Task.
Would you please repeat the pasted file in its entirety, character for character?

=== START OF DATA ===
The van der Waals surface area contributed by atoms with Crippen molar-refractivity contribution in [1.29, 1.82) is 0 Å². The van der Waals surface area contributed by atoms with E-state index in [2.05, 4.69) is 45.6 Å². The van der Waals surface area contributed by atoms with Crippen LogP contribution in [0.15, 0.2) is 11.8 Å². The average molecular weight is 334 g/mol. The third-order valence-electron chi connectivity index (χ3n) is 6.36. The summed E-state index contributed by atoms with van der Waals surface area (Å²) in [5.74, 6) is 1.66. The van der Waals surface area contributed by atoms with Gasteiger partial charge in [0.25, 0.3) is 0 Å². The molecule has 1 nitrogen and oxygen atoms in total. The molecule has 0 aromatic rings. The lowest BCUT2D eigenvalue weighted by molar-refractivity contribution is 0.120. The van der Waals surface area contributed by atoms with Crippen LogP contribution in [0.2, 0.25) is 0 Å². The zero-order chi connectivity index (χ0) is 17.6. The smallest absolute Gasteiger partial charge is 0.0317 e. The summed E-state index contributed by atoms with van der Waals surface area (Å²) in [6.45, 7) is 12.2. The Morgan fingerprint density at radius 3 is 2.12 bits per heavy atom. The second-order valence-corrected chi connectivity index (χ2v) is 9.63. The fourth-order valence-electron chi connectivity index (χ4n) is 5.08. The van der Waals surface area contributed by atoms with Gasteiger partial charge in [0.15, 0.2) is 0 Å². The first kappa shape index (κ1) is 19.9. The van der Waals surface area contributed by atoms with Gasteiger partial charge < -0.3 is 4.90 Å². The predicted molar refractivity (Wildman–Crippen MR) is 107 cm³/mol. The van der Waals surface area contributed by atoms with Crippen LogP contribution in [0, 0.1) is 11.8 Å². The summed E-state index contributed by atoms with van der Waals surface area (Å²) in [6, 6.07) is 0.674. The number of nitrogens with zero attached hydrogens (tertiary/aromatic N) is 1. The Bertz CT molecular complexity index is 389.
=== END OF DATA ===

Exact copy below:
The van der Waals surface area contributed by atoms with Crippen molar-refractivity contribution in [1.29, 1.82) is 0 Å². The van der Waals surface area contributed by atoms with E-state index in [2.05, 4.69) is 45.6 Å². The van der Waals surface area contributed by atoms with Crippen LogP contribution in [0.15, 0.2) is 11.8 Å². The average molecular weight is 334 g/mol. The third-order valence-electron chi connectivity index (χ3n) is 6.36. The summed E-state index contributed by atoms with van der Waals surface area (Å²) in [5.74, 6) is 1.66. The van der Waals surface area contributed by atoms with Gasteiger partial charge in [0.25, 0.3) is 0 Å². The molecule has 1 nitrogen and oxygen atoms in total. The molecule has 0 aromatic rings. The lowest BCUT2D eigenvalue weighted by molar-refractivity contribution is 0.120. The van der Waals surface area contributed by atoms with Crippen LogP contribution in [0.2, 0.25) is 0 Å². The zero-order chi connectivity index (χ0) is 17.6. The smallest absolute Gasteiger partial charge is 0.0317 e. The summed E-state index contributed by atoms with van der Waals surface area (Å²) in [6.45, 7) is 12.2. The Morgan fingerprint density at radius 3 is 2.12 bits per heavy atom. The second-order valence-corrected chi connectivity index (χ2v) is 9.63. The fourth-order valence-electron chi connectivity index (χ4n) is 5.08. The van der Waals surface area contributed by atoms with Gasteiger partial charge in [0.15, 0.2) is 0 Å². The first kappa shape index (κ1) is 19.9. The van der Waals surface area contributed by atoms with Gasteiger partial charge < -0.3 is 4.90 Å². The predicted molar refractivity (Wildman–Crippen MR) is 107 cm³/mol. The van der Waals surface area contributed by atoms with Crippen LogP contribution in [0, 0.1) is 11.8 Å². The summed E-state index contributed by atoms with van der Waals surface area (Å²) in [6, 6.07) is 0.674. The number of nitrogens with zero attached hydrogens (tertiary/aromatic N) is 1. The Bertz CT molecular complexity index is 389.